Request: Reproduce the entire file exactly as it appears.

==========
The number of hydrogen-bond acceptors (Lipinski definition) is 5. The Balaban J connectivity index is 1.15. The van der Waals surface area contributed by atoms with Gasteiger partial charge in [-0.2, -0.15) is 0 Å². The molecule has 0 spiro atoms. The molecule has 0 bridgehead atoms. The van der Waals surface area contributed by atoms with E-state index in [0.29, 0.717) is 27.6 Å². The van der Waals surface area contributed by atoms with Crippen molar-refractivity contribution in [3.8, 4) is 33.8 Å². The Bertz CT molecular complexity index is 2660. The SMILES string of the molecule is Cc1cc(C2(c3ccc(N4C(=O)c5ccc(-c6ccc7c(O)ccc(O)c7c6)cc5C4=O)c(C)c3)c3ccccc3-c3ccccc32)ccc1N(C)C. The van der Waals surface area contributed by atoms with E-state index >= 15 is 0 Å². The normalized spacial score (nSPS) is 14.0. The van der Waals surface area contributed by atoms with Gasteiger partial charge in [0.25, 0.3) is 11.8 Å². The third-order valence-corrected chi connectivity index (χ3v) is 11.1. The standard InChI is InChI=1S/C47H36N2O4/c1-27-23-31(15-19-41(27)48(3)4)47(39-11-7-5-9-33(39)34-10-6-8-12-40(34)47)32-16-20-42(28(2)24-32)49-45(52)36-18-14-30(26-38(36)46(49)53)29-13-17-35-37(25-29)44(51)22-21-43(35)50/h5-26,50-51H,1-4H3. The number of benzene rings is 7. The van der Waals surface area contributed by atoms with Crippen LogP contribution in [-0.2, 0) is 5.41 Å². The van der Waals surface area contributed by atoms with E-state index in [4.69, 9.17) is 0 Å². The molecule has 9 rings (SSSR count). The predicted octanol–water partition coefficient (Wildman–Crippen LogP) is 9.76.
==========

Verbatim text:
The number of hydrogen-bond acceptors (Lipinski definition) is 5. The Balaban J connectivity index is 1.15. The van der Waals surface area contributed by atoms with Gasteiger partial charge in [-0.2, -0.15) is 0 Å². The molecule has 0 spiro atoms. The molecule has 0 bridgehead atoms. The van der Waals surface area contributed by atoms with E-state index in [0.29, 0.717) is 27.6 Å². The van der Waals surface area contributed by atoms with Crippen molar-refractivity contribution in [3.8, 4) is 33.8 Å². The Bertz CT molecular complexity index is 2660. The SMILES string of the molecule is Cc1cc(C2(c3ccc(N4C(=O)c5ccc(-c6ccc7c(O)ccc(O)c7c6)cc5C4=O)c(C)c3)c3ccccc3-c3ccccc32)ccc1N(C)C. The van der Waals surface area contributed by atoms with E-state index >= 15 is 0 Å². The normalized spacial score (nSPS) is 14.0. The van der Waals surface area contributed by atoms with Gasteiger partial charge in [0.25, 0.3) is 11.8 Å². The third-order valence-corrected chi connectivity index (χ3v) is 11.1. The standard InChI is InChI=1S/C47H36N2O4/c1-27-23-31(15-19-41(27)48(3)4)47(39-11-7-5-9-33(39)34-10-6-8-12-40(34)47)32-16-20-42(28(2)24-32)49-45(52)36-18-14-30(26-38(36)46(49)53)29-13-17-35-37(25-29)44(51)22-21-43(35)50/h5-26,50-51H,1-4H3. The number of benzene rings is 7. The van der Waals surface area contributed by atoms with Crippen LogP contribution in [-0.2, 0) is 5.41 Å². The van der Waals surface area contributed by atoms with E-state index in [4.69, 9.17) is 0 Å². The molecule has 9 rings (SSSR count). The predicted octanol–water partition coefficient (Wildman–Crippen LogP) is 9.76.